The 5th GRI Conference opens its doors tomorrow, in eager anticipation of the 1,150 registrants looking to sharpen their knowledge on the cutting-edge tools and techniques that will carry us forward into the new era of digital, responsive and interactive corporate disclosure.
With over 40 engaging sessions, four high level plenaries, and 200 leading speakers, the GRI Conference also offers a vibrant Marketplace, showcasing a diverse range of organizations, products, services and information.
Volunteerism has the power to solve the world’s most pressing problems — if nonprofits and corporations work better together. VM Summit 16 brings corporate responsibility and employee engagement professionals face-to-face with local and national nonprofits to learn how to create impactful partnerships that effectively engage corporate volunteers.
Join GRI and up to 1,500 sustainability leaders from around the globe to exchange leading-edge knowledge on best practices, innovations and trends that are empowering sustainable decisions and changing the world.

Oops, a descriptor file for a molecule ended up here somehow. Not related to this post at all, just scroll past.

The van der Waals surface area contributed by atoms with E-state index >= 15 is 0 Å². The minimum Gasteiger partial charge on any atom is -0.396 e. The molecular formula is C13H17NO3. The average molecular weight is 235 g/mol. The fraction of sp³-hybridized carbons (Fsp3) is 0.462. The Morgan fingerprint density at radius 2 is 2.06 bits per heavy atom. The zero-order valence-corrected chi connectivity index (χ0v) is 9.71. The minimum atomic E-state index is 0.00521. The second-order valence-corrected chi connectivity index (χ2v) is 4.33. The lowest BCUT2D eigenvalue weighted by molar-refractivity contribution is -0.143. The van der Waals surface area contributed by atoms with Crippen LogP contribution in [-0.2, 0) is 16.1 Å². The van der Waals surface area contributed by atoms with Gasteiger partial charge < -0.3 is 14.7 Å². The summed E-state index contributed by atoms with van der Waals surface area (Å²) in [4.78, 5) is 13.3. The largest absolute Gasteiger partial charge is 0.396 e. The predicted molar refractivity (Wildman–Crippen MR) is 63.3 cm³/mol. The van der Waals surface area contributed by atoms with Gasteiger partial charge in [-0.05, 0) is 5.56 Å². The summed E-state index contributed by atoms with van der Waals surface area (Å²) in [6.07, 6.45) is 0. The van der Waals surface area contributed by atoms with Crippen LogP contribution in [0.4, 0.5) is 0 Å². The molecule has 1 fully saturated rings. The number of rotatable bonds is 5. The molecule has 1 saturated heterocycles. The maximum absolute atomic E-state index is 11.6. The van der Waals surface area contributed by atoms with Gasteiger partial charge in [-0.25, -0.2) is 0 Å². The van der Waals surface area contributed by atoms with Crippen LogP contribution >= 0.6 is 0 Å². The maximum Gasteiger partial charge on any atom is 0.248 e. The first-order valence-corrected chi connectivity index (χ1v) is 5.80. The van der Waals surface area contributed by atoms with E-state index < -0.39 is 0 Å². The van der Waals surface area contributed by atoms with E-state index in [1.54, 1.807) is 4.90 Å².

Last Chance to Get Tickets: Charities@Work Registration Closes End of Day Wednesday, March 23, 2016
Washington, D.C., March 22, 2016 /3BL Media/ – The 15th Annual Charities@Work Best Practices Summit on Employee Engagement in Corporate Citizenship, held on March 28-30 at the New York Marriott Marquis, will showcase the latest advances in employee engagement, workplace giving and corporate social responsibility (CSR), including the use of virtual reality technology to build empathy and deepen the connection among a nonprofit’s donors.
We want to take this opportunity to affirm our support for the Canadian government’s effort to tackle climate change
There is a decades-old technology called “hot tapping” — developed in part by TransCanada and now used industry wide — that allows a new natural gas pipeline to be connected to an existing high-pressure pipe without releasing methane that would have otherwise been vented into the atmosphere in order to weld the two pipes together.
Capturing and reusing methane — a potent greenhouse gas (GHG) — instead of releasing it to the atmosphere has driven TransCanada’s research and development for decades, and continues today.